Fast cash: Catalytic converters thefts again on the rise in metro Atlanta

An East Point man attempted to steal these catalytic converters from delivery trucks, according to the Forsyth County Sheriff's Office.

Credit: Forsyth County Sheriff's Office

Credit: Forsyth County Sheriff's Office

An East Point man attempted to steal these catalytic converters from delivery trucks, according to the Forsyth County Sheriff's Office.

As soon as he started his Subaru Outback, Jonathan Haas knew something was wrong.

“I started my car and it was extremely loud,” Haas told The Atlanta Journal-Constitution. “It’s that deep, bassy overwhelming sound. I put my foot on the gas and the car would shake.”

Someone had stolen the catalytic converter from his SUV, parked outside his Vinings apartment.

“It looked they knew exactly what they were doing,” Haas said. “You could see the saw marks. Gone overnight.”

It’s not a new crime. From 2008 through 2015, there were 25,394 catalytic converter thefts across the nation, according to The National Insurance Crime Bureau. Georgia was No. 5 among states for the most thefts.

A car’s catalytic converter is an exhaust control device. Thieves prize them for the trace amounts of precious metals such as platinum, rhodium or palladium that can be found inside. When metal prices soar, police agencies investigate an increase in thefts. Agencies across metro Atlanta are among those across the country reporting an increase in catalytic converter thefts.

Platinum is currently worth about $1,100 an ounce, up from $600 a year ago, according to Peter Cook, operations manager with Pirkle Inc. The Atlanta company specializes in scrap metal recycling. Palladium is worth about $2,300 an ounce, about $600 an ounce more than gold, according to APMEX, an online metal retailer.

“All of the metals, copper steal aluminum, everything has gone crazy,” Cook said. “We’re going to see all kinds of thefts, unfortunately.”

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Posted by Duluth Police Department on Saturday, January 16, 2021

There isn’t a lot of precious metal in each catalytic converter, mostly a coating, Cook said.

“It’s a very small amount,” he said. “It takes a lot of catalytic converters to make an ounce.”

But with the right tools, that takes only minutes for thieves, according to police.

Georgia law prohibits recycling companies from buying catalytic converters without proof of where it came from or a vehicle title. Many recyclers don’t want to be involved with stolen metal, Cook said. But the thieves are still finding ways to profit.

Costly repairs

Local mechanics say replacing a catalytic converter can cost up to $2,000 to $3,000, depending on the type of car.

The owner of an Acworth muffler shop said repair costs can be even higher because thieves damage cars when swiping their catalytic converters.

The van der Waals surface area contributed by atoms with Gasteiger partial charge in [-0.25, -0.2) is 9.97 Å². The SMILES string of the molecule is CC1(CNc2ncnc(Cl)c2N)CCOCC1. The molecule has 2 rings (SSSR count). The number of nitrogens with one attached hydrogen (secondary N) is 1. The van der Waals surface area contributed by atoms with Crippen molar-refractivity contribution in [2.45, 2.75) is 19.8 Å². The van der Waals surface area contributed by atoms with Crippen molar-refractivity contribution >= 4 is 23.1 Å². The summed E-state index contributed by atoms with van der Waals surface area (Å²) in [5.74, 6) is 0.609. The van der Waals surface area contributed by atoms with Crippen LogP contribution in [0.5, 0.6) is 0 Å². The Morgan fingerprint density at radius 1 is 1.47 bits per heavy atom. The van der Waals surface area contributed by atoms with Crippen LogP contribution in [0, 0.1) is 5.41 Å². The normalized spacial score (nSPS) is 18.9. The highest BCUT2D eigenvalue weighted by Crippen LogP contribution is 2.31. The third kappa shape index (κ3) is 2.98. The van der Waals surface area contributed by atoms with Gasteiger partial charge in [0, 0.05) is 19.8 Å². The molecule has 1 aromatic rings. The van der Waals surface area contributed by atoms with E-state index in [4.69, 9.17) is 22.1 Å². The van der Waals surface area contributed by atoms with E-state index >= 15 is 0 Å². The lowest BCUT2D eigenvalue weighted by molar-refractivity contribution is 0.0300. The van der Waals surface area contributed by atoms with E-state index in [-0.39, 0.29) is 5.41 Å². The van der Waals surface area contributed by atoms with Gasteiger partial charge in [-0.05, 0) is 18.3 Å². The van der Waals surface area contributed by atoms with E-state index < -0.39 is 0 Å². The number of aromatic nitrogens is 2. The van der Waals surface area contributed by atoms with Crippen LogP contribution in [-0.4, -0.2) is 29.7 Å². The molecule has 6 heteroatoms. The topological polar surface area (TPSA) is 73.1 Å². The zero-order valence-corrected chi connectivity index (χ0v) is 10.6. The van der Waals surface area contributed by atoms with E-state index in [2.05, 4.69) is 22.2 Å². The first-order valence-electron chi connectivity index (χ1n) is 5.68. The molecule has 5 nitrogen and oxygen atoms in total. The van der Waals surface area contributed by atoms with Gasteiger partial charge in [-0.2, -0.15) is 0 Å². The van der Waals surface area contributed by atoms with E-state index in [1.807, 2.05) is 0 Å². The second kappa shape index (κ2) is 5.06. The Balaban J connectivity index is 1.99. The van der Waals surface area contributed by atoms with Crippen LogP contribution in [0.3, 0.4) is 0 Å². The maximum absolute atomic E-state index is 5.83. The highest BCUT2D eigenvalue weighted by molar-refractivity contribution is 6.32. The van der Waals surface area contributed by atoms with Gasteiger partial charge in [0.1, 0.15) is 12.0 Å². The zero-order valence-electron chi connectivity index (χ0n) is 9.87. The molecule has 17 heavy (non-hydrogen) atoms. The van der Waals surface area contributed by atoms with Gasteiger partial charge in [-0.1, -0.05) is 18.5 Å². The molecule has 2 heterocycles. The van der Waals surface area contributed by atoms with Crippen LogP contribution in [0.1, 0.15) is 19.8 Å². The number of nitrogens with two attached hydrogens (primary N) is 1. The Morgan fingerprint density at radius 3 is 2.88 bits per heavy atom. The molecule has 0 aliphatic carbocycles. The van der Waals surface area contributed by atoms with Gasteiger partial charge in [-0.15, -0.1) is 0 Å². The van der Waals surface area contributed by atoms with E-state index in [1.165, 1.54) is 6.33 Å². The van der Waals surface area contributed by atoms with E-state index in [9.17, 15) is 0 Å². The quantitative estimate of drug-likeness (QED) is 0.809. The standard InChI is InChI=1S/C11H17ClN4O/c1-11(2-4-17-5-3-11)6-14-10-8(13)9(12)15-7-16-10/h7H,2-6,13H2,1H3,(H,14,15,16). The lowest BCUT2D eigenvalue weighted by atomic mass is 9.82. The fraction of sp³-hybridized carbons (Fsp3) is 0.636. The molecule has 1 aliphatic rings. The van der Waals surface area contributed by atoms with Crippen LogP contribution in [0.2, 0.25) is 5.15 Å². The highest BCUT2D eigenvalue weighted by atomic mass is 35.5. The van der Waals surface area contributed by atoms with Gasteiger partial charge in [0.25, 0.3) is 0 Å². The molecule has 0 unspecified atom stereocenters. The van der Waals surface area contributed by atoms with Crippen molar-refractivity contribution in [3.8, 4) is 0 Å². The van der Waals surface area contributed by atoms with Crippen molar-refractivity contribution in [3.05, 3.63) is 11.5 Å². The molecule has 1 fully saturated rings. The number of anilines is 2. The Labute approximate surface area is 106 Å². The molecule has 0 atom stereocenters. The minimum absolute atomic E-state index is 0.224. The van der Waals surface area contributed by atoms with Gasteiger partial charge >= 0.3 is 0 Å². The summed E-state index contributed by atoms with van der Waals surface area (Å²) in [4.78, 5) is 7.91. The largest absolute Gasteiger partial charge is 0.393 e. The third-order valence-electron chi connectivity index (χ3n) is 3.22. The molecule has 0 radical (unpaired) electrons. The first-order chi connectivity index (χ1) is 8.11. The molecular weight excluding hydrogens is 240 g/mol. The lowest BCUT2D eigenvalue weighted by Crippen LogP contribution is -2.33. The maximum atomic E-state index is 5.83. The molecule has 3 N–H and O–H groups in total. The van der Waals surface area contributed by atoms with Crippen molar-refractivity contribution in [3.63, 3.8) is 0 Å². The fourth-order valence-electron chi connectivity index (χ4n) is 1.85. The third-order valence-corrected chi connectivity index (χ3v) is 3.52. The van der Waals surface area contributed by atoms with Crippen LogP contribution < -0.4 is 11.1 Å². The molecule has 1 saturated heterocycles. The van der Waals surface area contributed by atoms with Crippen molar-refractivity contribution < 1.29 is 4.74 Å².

Repairs on Haas’ Subaru cost about $3,000. He reported the theft to police and his insurance company paid the majority of the bill.

SUVs and other large trucks are more likely to be targeted for their catalytic converters, according to local mechanics. That’s because they sit higher off the ground, making it easier to get underneath them without a jack.

According to Duluth Police Department,  catalytic converter thefts are on the rise. The auto equipment is easy for a thief to remove from a vehicle quickly with a wrench or saw. (Courtesy Angie’s List via member Daniel Z., of North Ridgeville, Ohio.)

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Hybrid vehicles, such as the Toyota Prius, are also prime targets, according to local mechanics. That’s because the metals inside the catalytic converters are usually in better condition.

Catching the thieves

It’s a challenging task for law enforcement agencies to find those responsible for the parts thefts. Sometimes, the crooks are caught red-handed.

While on patrol this week, a Forsyth County deputy spotted a man attempting to steal catalytic converters from delivery trucks parked outside a Tastycake outlet, according to the sheriff’s office. The man crashed his car into a curb and tried to run, but deputies caught him with the help of a police K-9, the department said.

Demetrice Frederick, 37, of East Point had several catalytic converters in the back of his SUV, the sheriff’s office said. Near the delivery trucks, investigators found more catalytic converters and a saw. Frederick was charged with theft by taking, fleeing, reckless driving, and driving with a suspended license.

Last month, a traffic stop in Clayton County led police to another suspect. On Feb. 20, an officer stopped Tomathias Beauford for a traffic violation, investigators said. Inside his car, authorities found drugs and approximately 50 catalytic converters.

Beauford, 27, of Jonesboro remained Friday in the Clayton jail, where he was being held on various charges including theft, obstruction, possession of tools during the commission of a crime, and possession of marijuana, records show.

Haas is not optimistic investigators will be able to find the person responsible for damaging his car. His complex doesn’t have surveillance cameras, which may have helped him avoid the hassle.

“I was angry,” Haas said. “I really hope it doesn’t happen again.”


Local police agencies offered the following tips:

1. In public parking lots, park in well-lit areas when possible

2. Park in your garage if your home has one

3. Try to avoid leaving your car unattended for long periods of time

4. Remember that hybrid vehicles, pickups and SUVs are targeted most often

5. Consider having your catalytic converter welded in place by a mechanic